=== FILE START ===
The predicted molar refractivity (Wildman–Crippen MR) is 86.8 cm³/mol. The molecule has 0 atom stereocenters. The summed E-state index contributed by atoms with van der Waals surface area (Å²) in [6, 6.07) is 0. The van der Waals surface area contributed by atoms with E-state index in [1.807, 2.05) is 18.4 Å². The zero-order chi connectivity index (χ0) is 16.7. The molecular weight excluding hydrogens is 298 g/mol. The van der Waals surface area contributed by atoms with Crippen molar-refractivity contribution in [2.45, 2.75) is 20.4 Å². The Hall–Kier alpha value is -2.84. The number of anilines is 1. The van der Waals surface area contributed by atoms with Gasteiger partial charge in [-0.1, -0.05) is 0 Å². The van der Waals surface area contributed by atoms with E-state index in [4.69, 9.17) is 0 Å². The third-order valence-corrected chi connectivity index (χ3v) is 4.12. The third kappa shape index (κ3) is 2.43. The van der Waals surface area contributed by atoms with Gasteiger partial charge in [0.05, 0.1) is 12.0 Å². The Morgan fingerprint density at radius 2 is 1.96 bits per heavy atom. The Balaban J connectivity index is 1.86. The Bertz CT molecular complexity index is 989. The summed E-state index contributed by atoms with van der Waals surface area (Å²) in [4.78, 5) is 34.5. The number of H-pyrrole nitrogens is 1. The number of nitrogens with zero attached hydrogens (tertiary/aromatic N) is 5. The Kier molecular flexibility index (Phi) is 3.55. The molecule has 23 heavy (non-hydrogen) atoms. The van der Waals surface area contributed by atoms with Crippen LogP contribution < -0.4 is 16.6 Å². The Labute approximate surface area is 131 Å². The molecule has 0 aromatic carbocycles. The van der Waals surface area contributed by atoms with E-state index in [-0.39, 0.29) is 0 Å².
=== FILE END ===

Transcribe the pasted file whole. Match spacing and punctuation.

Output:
The predicted molar refractivity (Wildman–Crippen MR) is 86.8 cm³/mol. The molecule has 0 atom stereocenters. The summed E-state index contributed by atoms with van der Waals surface area (Å²) in [6, 6.07) is 0. The van der Waals surface area contributed by atoms with E-state index in [1.807, 2.05) is 18.4 Å². The zero-order chi connectivity index (χ0) is 16.7. The molecular weight excluding hydrogens is 298 g/mol. The van der Waals surface area contributed by atoms with Crippen molar-refractivity contribution in [2.45, 2.75) is 20.4 Å². The Hall–Kier alpha value is -2.84. The number of anilines is 1. The van der Waals surface area contributed by atoms with Gasteiger partial charge in [-0.1, -0.05) is 0 Å². The van der Waals surface area contributed by atoms with E-state index in [4.69, 9.17) is 0 Å². The third-order valence-corrected chi connectivity index (χ3v) is 4.12. The third kappa shape index (κ3) is 2.43. The van der Waals surface area contributed by atoms with Gasteiger partial charge in [0.05, 0.1) is 12.0 Å². The Morgan fingerprint density at radius 2 is 1.96 bits per heavy atom. The Balaban J connectivity index is 1.86. The Bertz CT molecular complexity index is 989. The summed E-state index contributed by atoms with van der Waals surface area (Å²) in [4.78, 5) is 34.5. The number of H-pyrrole nitrogens is 1. The number of nitrogens with zero attached hydrogens (tertiary/aromatic N) is 5. The Kier molecular flexibility index (Phi) is 3.55. The molecule has 23 heavy (non-hydrogen) atoms. The van der Waals surface area contributed by atoms with Crippen LogP contribution < -0.4 is 16.6 Å². The Labute approximate surface area is 131 Å². The molecule has 0 aromatic carbocycles. The van der Waals surface area contributed by atoms with E-state index in [-0.39, 0.29) is 0 Å².